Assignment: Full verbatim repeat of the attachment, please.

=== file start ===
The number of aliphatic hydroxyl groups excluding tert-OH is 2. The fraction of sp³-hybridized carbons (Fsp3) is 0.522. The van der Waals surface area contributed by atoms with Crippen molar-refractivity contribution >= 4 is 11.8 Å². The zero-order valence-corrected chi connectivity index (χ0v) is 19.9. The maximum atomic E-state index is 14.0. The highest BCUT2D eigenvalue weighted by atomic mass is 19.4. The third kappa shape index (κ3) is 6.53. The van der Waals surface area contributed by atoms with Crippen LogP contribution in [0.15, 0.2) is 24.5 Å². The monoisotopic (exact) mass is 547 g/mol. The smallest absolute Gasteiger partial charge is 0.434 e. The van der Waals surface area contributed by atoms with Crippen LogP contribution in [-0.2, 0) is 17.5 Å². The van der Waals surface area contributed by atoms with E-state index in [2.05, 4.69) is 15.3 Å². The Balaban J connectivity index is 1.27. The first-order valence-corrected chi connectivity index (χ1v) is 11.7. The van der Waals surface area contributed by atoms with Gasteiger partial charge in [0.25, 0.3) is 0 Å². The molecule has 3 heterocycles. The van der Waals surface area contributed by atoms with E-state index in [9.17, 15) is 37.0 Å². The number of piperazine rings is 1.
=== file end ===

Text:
The number of aliphatic hydroxyl groups excluding tert-OH is 2. The fraction of sp³-hybridized carbons (Fsp3) is 0.522. The van der Waals surface area contributed by atoms with Crippen molar-refractivity contribution >= 4 is 11.8 Å². The zero-order valence-corrected chi connectivity index (χ0v) is 19.9. The maximum atomic E-state index is 14.0. The highest BCUT2D eigenvalue weighted by atomic mass is 19.4. The third kappa shape index (κ3) is 6.53. The van der Waals surface area contributed by atoms with Crippen LogP contribution in [0.15, 0.2) is 24.5 Å². The monoisotopic (exact) mass is 547 g/mol. The smallest absolute Gasteiger partial charge is 0.434 e. The van der Waals surface area contributed by atoms with Crippen LogP contribution in [-0.2, 0) is 17.5 Å². The van der Waals surface area contributed by atoms with E-state index in [2.05, 4.69) is 15.3 Å². The Balaban J connectivity index is 1.27. The first-order valence-corrected chi connectivity index (χ1v) is 11.7. The van der Waals surface area contributed by atoms with Gasteiger partial charge in [0.25, 0.3) is 0 Å². The molecule has 3 heterocycles. The van der Waals surface area contributed by atoms with E-state index in [9.17, 15) is 37.0 Å². The number of piperazine rings is 1.